The company said the layoffs were not connected to its troubles with the 787 Dreamliner jet, its latest model that has been grounded since January due to two fires in the battery compartments with only 50 of the jets sold.
A Boeing spokesman said that fewer workers were required now that the plane was fully developed and in production status.
"It was always expected that employment requirements would come down on these programs as we transitioned into stable production," spokesman Marc Birtel said.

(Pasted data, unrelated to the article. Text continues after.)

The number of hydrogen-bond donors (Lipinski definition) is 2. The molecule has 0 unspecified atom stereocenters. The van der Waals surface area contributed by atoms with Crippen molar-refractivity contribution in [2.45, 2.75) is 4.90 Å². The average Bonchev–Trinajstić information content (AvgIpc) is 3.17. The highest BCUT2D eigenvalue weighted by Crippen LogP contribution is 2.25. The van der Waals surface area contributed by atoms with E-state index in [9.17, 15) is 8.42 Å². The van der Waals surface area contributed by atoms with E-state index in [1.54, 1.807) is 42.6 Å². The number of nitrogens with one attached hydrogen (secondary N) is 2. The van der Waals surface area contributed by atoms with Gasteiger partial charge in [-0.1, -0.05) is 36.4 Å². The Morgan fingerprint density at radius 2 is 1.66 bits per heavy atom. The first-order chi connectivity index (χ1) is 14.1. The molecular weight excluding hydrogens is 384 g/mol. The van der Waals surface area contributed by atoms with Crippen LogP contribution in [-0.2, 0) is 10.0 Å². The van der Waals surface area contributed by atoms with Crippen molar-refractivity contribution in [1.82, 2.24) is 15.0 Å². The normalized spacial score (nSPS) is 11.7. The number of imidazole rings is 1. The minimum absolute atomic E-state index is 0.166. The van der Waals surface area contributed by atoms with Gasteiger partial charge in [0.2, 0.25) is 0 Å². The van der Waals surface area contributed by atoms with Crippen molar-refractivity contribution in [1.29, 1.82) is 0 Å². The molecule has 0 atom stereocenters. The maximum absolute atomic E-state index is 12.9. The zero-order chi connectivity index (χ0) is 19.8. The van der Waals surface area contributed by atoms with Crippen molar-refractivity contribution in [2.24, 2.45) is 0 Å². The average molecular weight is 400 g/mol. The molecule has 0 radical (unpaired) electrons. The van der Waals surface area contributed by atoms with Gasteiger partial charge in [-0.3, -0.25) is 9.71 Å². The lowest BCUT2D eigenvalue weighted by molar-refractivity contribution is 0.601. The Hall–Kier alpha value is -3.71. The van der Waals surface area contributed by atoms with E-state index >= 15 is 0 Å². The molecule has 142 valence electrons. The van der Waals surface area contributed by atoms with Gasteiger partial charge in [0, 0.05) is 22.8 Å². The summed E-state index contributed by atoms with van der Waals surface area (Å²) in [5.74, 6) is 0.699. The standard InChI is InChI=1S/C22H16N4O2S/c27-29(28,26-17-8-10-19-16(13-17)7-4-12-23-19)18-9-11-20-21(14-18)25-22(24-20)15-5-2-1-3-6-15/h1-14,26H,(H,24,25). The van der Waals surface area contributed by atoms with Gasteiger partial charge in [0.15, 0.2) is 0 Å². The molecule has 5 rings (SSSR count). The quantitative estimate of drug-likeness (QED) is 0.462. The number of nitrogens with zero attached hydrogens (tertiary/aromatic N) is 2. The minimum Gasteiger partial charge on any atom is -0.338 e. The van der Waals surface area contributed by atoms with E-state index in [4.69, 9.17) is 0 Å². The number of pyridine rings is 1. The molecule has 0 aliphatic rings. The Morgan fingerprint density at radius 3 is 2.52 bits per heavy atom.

Boeing has already confirmed layoffs at its production facility in South Carolina for the same reason -- fewer workers required during production of an aircraft than during development.
"The employment environment will continue to evolve and be dynamic. We will manage the environment to minimize impact to employees, mitigate disruption and meet the needs of the business,"
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